Benefits of a three-legged stool

PUBLISHED : Monday, 26 April, 2004, 12:00am
UPDATED : Monday, 26 April, 2004, 12:00am

Former political heavyweight Chung Sze-yuen recalled in his memoirs, published in 2001, how he led a team to see Deng Xiaoping in mid-1984 to put the Hong Kong people's case amid the pre-handover jitters.

Representing the Unofficial Members of the Executive and Legislative Council, Dr Chung and his colleagues were bluntly told by Deng that negotiation over the post-1997 fate of Hong Kong was a matter between Beijing and London.

Deng reportedly said: 'There have been talks of the so-called 'three-legged stool'. [There are] not three legs, only two legs.'

As a result, Dr Chung wrote: 'Subsequently, the phrase 'three-legged stool' became the jargon frequently used by the Chinese to discourage any input from Hong Kong people in the talks.'

In the same way that it rejected the validity of the treaties relating to the colonial rule of Hong Kong, Beijing refused to recognise the status of the pre-handover Legco and its members.

Twenty years on and almost seven years after the handover, the interface between the central government and the Hong Kong legislature has been marked by ambivalence and contradiction in the row over constitutional reform.

The political role and status of Legco was called into doubt last week when a team of senior Beijing officials held two sessions in Shenzhen to consult people from different walks of life about a report on democratic development submitted by Chief Executive Tung Chee-hwa.

Those invited included members of the National People's Congress, Chinese People's Political Consultative Conference and leading figures from various sectors including business and the media. No Legco members were invited in their official capacity and some dismissed it as an attempt to 'dwarf' the role of the legislature.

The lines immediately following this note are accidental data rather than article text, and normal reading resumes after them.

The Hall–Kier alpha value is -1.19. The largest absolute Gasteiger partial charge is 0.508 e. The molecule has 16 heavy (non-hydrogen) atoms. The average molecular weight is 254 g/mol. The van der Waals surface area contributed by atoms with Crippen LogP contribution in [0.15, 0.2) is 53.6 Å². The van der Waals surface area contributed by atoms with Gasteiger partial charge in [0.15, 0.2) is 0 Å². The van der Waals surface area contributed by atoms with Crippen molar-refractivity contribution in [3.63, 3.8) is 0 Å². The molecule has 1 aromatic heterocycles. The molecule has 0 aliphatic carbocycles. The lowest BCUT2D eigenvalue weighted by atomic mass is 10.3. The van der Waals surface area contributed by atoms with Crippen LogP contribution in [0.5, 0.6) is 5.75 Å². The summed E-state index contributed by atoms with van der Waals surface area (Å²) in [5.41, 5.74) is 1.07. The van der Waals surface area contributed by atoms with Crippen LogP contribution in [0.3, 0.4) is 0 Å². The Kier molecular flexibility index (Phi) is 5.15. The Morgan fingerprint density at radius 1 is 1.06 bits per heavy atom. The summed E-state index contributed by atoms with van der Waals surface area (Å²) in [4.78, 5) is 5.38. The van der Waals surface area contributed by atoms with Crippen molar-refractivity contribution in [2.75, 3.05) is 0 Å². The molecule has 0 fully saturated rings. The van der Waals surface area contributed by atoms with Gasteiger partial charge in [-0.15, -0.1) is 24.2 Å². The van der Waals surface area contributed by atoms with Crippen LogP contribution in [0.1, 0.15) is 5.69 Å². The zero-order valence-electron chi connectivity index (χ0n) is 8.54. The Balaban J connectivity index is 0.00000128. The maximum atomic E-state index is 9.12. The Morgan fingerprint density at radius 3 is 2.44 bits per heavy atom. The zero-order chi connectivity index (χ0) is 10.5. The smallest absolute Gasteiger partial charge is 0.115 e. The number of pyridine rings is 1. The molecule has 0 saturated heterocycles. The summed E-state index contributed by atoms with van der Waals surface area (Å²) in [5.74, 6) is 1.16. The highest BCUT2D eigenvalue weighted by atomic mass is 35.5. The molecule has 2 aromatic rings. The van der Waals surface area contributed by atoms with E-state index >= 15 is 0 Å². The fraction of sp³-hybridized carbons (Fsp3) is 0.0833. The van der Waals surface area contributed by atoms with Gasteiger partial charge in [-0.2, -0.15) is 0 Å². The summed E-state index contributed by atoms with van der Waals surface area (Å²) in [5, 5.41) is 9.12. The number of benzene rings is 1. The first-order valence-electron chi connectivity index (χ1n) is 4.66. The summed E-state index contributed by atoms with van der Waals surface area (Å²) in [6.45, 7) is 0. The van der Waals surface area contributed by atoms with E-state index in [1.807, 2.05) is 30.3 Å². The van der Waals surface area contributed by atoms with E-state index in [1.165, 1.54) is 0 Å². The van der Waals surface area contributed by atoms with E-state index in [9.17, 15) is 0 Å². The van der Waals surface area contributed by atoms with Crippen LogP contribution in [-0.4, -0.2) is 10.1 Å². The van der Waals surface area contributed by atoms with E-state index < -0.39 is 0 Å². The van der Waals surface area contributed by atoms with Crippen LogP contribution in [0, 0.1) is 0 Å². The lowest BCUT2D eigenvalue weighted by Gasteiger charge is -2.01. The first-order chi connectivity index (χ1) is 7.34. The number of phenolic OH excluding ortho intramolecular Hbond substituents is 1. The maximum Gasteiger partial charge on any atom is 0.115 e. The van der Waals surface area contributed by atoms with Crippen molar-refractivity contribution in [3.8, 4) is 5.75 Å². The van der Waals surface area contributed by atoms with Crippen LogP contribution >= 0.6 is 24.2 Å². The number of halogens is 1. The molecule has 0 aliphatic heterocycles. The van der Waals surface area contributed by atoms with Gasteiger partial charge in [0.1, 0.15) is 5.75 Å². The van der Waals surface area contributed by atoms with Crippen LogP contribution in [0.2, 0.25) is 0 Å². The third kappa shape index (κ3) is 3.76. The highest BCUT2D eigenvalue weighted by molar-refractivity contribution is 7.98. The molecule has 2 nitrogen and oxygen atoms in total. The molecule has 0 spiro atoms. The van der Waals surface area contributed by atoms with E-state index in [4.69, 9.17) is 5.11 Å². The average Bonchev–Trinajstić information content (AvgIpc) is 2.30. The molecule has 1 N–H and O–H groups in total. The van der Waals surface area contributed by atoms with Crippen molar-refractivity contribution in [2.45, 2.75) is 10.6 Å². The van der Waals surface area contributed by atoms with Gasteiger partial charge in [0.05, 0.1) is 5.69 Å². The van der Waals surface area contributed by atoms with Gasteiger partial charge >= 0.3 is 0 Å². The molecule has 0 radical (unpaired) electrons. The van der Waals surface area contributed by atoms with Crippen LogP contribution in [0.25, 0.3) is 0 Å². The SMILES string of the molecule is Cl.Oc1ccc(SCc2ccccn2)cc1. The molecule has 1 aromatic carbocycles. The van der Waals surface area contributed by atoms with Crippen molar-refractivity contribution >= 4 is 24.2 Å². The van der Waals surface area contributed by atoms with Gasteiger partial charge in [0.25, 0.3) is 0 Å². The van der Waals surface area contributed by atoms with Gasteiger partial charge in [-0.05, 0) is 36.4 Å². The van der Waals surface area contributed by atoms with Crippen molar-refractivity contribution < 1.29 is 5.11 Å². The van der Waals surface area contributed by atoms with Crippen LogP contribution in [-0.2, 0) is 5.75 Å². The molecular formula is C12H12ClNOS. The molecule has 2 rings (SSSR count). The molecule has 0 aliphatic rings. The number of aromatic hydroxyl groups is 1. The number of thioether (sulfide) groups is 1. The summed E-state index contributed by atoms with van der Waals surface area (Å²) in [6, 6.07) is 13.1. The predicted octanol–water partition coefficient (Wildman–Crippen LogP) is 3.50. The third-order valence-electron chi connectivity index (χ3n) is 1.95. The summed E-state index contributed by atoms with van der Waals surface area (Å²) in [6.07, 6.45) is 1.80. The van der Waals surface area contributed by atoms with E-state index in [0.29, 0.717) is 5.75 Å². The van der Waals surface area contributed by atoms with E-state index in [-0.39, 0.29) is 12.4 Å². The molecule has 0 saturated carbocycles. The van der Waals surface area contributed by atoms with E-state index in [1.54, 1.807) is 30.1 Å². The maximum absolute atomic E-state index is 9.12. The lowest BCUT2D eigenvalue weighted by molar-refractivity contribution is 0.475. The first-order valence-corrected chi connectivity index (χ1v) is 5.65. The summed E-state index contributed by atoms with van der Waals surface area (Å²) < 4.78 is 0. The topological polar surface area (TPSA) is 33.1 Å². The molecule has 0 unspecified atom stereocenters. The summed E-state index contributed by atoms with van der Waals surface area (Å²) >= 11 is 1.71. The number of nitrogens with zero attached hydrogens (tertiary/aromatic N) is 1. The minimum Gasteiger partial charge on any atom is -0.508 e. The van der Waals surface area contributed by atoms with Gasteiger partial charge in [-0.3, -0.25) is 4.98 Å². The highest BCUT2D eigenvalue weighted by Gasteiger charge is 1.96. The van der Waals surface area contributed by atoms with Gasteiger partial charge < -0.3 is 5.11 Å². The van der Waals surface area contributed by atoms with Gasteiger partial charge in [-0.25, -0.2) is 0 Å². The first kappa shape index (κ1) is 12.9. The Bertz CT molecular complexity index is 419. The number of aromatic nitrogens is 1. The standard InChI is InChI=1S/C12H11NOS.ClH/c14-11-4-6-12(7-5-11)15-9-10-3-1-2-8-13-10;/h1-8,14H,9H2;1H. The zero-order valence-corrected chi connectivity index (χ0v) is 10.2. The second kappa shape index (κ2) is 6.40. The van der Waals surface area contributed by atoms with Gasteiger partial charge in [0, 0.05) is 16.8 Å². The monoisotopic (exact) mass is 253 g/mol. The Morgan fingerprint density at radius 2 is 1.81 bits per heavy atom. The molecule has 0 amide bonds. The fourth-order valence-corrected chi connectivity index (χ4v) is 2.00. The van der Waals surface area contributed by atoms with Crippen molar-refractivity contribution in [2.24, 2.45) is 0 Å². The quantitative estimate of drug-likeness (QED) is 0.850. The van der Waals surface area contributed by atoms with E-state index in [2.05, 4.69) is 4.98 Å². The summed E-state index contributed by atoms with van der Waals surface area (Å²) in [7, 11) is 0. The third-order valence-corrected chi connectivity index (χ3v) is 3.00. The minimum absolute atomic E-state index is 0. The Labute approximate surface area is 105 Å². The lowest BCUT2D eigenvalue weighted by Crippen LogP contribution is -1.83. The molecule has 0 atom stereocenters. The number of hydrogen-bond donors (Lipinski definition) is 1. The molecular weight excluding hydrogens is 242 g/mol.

Two weeks ago, senior Beijing officials turned down a request from Legco members for a separate session regarding the NPC Standing Committee's interpretation on electoral provisions in the Basic Law. Instead, the members joined hundreds of community leaders, including foreign consuls-general, at a session in a conference hall.

There is no doubting the complexities and sensitivity of the relationship between Legco and the national legislature under the 'one country, two systems' policy. Ties have been further complicated by Beijing's longstanding feud with the pro-democracy camp, which forms a sizeable opposition in Legco.

At a deeper level, it appears that Beijing's ambivalent attitude towards Legco also stems from its unwillingness to confront the constitutional and political reality that it represents the legitimate interests of Hong Kong people.

The present Legco came into being through elections, with its role, powers and responsibilities set out under the Basic Law.

As a key component in the political system under the policy of 'Hong Kong people ruling Hong Kong', the days are long gone when it was seen as an embarrassing and unwelcome leg of the so-called 'three-legged stool'. Under 'one country, two systems', its relationship with Beijing should not be seen in terms of 'us versus them'.

After the July 1 mass rally, Beijing revised its strategy and adopted a more 'hands-on' approach to the issue of democratic development by reaching out to society.

Against that background, it is no longer viable for the central government to avoid dealing directly with Legco - including the democrats - and engaging it in debate on constitutional reform.

Chris Yeung is the Post's editor-at-large